MSNBC.com Helmer Shifts To New Role
The new group that Moore will head will be comprised of about 180 people, drawn from a variety of groups within Microsoft. Its formation comes as MSN readies its own search service and flogs streaming video advertising. Moore says the new group is tasked with improving the overall MSN experience for consumers.
"Right now, we have a fairly standard home page; we want to make it more of an information management service for users with personalized, relevant content," Moore says. "Even for the average Internet user who happens onto MSN.com, we want to make the content relevant." And on My MSN, for example, MSN hopes to offer a page that tailors itself to the individual user's interests without a lot of work on their part.
Moore's group will be charged with building the custom advertising and solutions packages sold by the MSN ad sales team led by Joanne Bradford, vice president and chief media revenue officer. MSN is hosting an annual gathering of leading advertisers and agency executives on Thursday at Microsoft's Redmond, Wash. headquarters.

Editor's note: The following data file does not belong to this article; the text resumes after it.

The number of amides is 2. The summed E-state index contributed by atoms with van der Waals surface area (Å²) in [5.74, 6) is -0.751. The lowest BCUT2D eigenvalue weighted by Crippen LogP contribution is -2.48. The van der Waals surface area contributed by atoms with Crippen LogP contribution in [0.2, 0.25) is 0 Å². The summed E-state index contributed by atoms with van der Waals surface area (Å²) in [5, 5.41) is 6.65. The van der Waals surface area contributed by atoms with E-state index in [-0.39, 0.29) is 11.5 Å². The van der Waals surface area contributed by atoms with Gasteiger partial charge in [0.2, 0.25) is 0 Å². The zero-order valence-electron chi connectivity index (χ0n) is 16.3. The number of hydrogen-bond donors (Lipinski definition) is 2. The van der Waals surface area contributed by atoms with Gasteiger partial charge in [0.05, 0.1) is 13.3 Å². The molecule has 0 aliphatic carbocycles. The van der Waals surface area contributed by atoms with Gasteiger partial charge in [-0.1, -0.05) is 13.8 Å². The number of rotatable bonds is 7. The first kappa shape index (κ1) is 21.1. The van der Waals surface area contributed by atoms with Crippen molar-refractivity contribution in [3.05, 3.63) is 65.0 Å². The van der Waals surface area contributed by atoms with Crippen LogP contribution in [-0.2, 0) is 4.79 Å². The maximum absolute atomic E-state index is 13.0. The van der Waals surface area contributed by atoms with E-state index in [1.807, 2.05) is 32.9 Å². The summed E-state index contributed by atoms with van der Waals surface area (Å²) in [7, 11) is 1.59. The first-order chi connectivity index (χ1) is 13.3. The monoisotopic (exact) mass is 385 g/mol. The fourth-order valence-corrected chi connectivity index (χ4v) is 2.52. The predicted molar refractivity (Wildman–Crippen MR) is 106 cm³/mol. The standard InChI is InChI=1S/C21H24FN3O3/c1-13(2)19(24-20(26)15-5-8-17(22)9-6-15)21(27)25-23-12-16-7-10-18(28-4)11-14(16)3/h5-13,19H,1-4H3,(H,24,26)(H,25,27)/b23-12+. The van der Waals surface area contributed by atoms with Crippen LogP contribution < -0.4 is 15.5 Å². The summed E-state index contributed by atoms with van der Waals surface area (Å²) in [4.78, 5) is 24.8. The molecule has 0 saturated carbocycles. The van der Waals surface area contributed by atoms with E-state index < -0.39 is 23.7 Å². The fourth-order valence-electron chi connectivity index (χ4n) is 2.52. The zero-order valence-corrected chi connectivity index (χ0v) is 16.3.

Charlie Tillinghast--vice president, sales and business development for MSNBC.com--was named acting general manager of MSNBC.com. Tillinghast is also a candidate for Moore's old job. Moore, who will remain president of MSNBC.com until the search for his replacement concludes, expects the process to last no more than three months.
Meanwhile, after nearly eight years, MSNBC.com is nearing profitability. Some industry and company insiders say that the division, a partnership with General Electric Co.'s NBC News, will be profitable by the start of Microsoft's new fiscal year on July 1. Moore declined to comment. MSNBC.com regularly attracts some 20 million unique visitors per month, helped by heavy promotion from NBC News broadcast properties.
As for the group he's leaving, Moore says: "MSNBC.com is in a terrific position today--it has the best news journalism on the Web, a fantastic team of editors and writers and tech people."
From a technology standpoint, though, Moore believes there's more work to be done. "We can take advantage of broadband and use technology to tailor the product we present to particular interests. We want to make it really easy for people to get relevant information," he says.
Moore cites Amazon.com's collaborative filtering method. For example, when searching for a book, a consumer is presented with further suggestions of books he or she might enjoy based on the initial query. Moore also believes that MSN can integrate search tools into MSNBC.com.